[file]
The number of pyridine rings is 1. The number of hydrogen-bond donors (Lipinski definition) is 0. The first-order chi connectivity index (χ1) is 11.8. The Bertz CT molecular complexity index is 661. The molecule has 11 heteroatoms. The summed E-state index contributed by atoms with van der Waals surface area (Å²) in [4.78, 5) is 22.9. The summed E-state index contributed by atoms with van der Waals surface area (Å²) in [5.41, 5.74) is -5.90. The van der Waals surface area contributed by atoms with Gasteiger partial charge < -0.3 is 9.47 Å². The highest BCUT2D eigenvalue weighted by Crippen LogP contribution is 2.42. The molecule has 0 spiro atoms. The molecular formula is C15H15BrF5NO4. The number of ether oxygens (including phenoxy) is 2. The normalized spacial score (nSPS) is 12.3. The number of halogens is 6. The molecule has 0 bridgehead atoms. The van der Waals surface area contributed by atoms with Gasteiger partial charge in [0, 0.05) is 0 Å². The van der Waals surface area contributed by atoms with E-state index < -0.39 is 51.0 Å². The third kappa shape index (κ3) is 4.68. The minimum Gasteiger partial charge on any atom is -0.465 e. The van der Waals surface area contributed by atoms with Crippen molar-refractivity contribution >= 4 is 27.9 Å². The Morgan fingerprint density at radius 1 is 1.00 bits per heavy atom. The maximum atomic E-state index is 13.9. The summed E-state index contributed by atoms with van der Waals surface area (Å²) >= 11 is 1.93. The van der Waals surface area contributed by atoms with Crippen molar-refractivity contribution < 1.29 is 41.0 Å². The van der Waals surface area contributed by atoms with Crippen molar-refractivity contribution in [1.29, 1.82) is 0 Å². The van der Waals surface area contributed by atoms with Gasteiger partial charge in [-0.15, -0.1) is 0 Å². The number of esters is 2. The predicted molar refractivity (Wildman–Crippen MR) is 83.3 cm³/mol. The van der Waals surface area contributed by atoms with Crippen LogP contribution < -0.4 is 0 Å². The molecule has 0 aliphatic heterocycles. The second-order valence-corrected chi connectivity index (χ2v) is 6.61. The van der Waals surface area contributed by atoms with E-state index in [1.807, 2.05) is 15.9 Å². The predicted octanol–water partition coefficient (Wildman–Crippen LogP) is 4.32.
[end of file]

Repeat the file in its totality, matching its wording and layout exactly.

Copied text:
The number of pyridine rings is 1. The number of hydrogen-bond donors (Lipinski definition) is 0. The first-order chi connectivity index (χ1) is 11.8. The Bertz CT molecular complexity index is 661. The molecule has 11 heteroatoms. The summed E-state index contributed by atoms with van der Waals surface area (Å²) in [4.78, 5) is 22.9. The summed E-state index contributed by atoms with van der Waals surface area (Å²) in [5.41, 5.74) is -5.90. The van der Waals surface area contributed by atoms with Gasteiger partial charge < -0.3 is 9.47 Å². The highest BCUT2D eigenvalue weighted by Crippen LogP contribution is 2.42. The molecule has 0 spiro atoms. The molecular formula is C15H15BrF5NO4. The number of ether oxygens (including phenoxy) is 2. The normalized spacial score (nSPS) is 12.3. The number of halogens is 6. The molecule has 0 bridgehead atoms. The van der Waals surface area contributed by atoms with Gasteiger partial charge in [0, 0.05) is 0 Å². The van der Waals surface area contributed by atoms with E-state index < -0.39 is 51.0 Å². The third kappa shape index (κ3) is 4.68. The minimum Gasteiger partial charge on any atom is -0.465 e. The van der Waals surface area contributed by atoms with Crippen molar-refractivity contribution >= 4 is 27.9 Å². The Morgan fingerprint density at radius 1 is 1.00 bits per heavy atom. The maximum atomic E-state index is 13.9. The summed E-state index contributed by atoms with van der Waals surface area (Å²) >= 11 is 1.93. The van der Waals surface area contributed by atoms with Crippen molar-refractivity contribution < 1.29 is 41.0 Å². The van der Waals surface area contributed by atoms with Crippen molar-refractivity contribution in [1.29, 1.82) is 0 Å². The van der Waals surface area contributed by atoms with Gasteiger partial charge in [-0.15, -0.1) is 0 Å². The number of esters is 2. The predicted molar refractivity (Wildman–Crippen MR) is 83.3 cm³/mol. The van der Waals surface area contributed by atoms with Crippen LogP contribution < -0.4 is 0 Å². The molecule has 0 aliphatic heterocycles. The second-order valence-corrected chi connectivity index (χ2v) is 6.61. The van der Waals surface area contributed by atoms with E-state index in [1.807, 2.05) is 15.9 Å². The predicted octanol–water partition coefficient (Wildman–Crippen LogP) is 4.32.